To promote energy conservation, the home should be orientated on its site to take advantage or bring abundant sunlight into the home’s interior reduce lighting requirements and to take advantage of prevailing breezes. Skylights, windows, light shelves and light monitors are used to bring daylight into dark interior spaces while outdoors the exterior is fitted with shading devices such as green screens, sunshades, canopies, and trees to block hot summer sun.

The use of dual glaze windows reduces heat loss during the cold days of winter and reduces heat gain during the dog days of summer.

Installing a lighter colored roof saves money by lowering rooftop temperatures of up to 90 degrees Fahrenheit, thus providing an HVAC annual energy use reduction by up to 15 percent. Known in the construction industry as “cool roofs” light-colored roofs reflect twice the amount of sunlight, as does a traditional dark-colored roof, keeping home rooftops substantially cooler.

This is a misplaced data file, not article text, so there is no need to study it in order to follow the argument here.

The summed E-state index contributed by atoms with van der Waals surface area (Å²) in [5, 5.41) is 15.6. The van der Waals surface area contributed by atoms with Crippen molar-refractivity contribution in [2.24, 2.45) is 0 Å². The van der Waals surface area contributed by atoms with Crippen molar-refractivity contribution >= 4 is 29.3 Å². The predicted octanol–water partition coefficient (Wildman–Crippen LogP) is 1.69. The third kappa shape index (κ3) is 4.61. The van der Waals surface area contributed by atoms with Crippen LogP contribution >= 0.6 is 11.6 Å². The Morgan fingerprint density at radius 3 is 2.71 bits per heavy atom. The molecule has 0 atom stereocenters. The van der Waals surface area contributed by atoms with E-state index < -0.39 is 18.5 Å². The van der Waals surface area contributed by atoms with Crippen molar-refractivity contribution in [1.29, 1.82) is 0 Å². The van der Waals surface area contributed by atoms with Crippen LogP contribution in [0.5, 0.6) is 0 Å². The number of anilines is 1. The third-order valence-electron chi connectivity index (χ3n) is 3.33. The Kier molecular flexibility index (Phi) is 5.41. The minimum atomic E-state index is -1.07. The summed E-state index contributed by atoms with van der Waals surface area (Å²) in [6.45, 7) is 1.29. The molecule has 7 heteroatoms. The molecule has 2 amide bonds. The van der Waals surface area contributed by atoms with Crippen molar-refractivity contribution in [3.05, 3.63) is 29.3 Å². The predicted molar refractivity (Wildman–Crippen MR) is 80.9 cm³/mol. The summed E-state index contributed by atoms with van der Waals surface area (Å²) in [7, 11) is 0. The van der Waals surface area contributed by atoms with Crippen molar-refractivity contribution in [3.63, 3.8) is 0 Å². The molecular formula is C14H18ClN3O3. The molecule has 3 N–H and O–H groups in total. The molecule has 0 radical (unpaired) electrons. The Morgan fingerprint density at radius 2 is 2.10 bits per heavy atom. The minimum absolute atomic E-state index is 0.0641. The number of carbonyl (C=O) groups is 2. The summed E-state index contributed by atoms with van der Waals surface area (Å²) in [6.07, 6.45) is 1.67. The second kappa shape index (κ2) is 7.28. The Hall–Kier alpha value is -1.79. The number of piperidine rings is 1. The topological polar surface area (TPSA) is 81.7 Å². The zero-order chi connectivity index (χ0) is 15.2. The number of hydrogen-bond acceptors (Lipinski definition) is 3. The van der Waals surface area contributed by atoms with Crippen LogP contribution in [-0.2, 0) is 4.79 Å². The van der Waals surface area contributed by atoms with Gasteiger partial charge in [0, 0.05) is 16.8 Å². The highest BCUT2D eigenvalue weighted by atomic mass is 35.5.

Competitively priced Insulfoam HD Composite Roof Insulation is another strong competitor in the green roof insulation market. Offering strong R-values, sustainable qualities such as no formaldehyde or HCDC, and 100 percent recyclability and available in various densities, Insulfoam HD Composite Roof Insulation is a popular construction material suitable for new construction or refits.

Another popular roofing option for green building is Radiant Barrier OSB Roof Sheathing, designed to reflect up to 97 percent of the sun’s radiant heat and to prevent it being from being absorbed into the attic of the home; potentially lowering energy consumption. Although the summer heat is certainly an issue, the winters are cold, and the warm of the sun is valued. This type of roof is most popular in regions where the sun is fierce year-around.